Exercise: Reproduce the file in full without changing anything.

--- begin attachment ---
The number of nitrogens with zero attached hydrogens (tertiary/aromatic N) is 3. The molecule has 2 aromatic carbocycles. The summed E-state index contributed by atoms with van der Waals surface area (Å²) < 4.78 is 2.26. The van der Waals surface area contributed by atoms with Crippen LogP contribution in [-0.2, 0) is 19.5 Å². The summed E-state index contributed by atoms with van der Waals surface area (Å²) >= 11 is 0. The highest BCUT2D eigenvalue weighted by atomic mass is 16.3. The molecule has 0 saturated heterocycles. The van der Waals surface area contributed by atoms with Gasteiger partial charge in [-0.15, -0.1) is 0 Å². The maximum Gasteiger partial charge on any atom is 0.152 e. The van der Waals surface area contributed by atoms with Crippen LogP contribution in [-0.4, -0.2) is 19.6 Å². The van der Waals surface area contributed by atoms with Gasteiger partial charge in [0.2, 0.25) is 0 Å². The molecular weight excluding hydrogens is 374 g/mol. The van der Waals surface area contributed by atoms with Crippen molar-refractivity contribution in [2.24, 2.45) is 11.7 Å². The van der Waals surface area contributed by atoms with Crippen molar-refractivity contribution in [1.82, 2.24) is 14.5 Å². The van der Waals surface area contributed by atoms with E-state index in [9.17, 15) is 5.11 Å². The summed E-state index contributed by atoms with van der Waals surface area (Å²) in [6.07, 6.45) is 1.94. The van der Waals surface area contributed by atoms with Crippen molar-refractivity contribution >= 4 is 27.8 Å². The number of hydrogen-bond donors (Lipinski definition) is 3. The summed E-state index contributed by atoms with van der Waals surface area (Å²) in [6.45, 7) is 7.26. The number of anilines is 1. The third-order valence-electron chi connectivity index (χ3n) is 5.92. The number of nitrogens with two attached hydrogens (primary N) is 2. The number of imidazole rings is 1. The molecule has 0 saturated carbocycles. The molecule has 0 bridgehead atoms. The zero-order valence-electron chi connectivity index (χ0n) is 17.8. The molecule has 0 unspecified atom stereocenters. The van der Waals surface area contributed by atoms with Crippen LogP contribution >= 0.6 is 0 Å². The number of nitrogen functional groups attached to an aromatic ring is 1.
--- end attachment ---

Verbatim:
The number of nitrogens with zero attached hydrogens (tertiary/aromatic N) is 3. The molecule has 2 aromatic carbocycles. The summed E-state index contributed by atoms with van der Waals surface area (Å²) < 4.78 is 2.26. The van der Waals surface area contributed by atoms with Crippen LogP contribution in [-0.2, 0) is 19.5 Å². The summed E-state index contributed by atoms with van der Waals surface area (Å²) >= 11 is 0. The highest BCUT2D eigenvalue weighted by atomic mass is 16.3. The molecule has 0 saturated heterocycles. The van der Waals surface area contributed by atoms with Gasteiger partial charge in [-0.15, -0.1) is 0 Å². The maximum Gasteiger partial charge on any atom is 0.152 e. The van der Waals surface area contributed by atoms with Crippen LogP contribution in [-0.4, -0.2) is 19.6 Å². The van der Waals surface area contributed by atoms with Gasteiger partial charge in [0.2, 0.25) is 0 Å². The molecular weight excluding hydrogens is 374 g/mol. The van der Waals surface area contributed by atoms with Crippen molar-refractivity contribution in [2.24, 2.45) is 11.7 Å². The van der Waals surface area contributed by atoms with Crippen molar-refractivity contribution in [1.82, 2.24) is 14.5 Å². The van der Waals surface area contributed by atoms with E-state index in [9.17, 15) is 5.11 Å². The summed E-state index contributed by atoms with van der Waals surface area (Å²) in [6.07, 6.45) is 1.94. The van der Waals surface area contributed by atoms with Crippen molar-refractivity contribution >= 4 is 27.8 Å². The number of hydrogen-bond donors (Lipinski definition) is 3. The summed E-state index contributed by atoms with van der Waals surface area (Å²) in [6.45, 7) is 7.26. The number of anilines is 1. The third-order valence-electron chi connectivity index (χ3n) is 5.92. The number of nitrogens with two attached hydrogens (primary N) is 2. The number of imidazole rings is 1. The molecule has 0 saturated carbocycles. The molecule has 0 bridgehead atoms. The zero-order valence-electron chi connectivity index (χ0n) is 17.8. The molecule has 0 unspecified atom stereocenters. The van der Waals surface area contributed by atoms with Crippen LogP contribution >= 0.6 is 0 Å². The number of nitrogen functional groups attached to an aromatic ring is 1.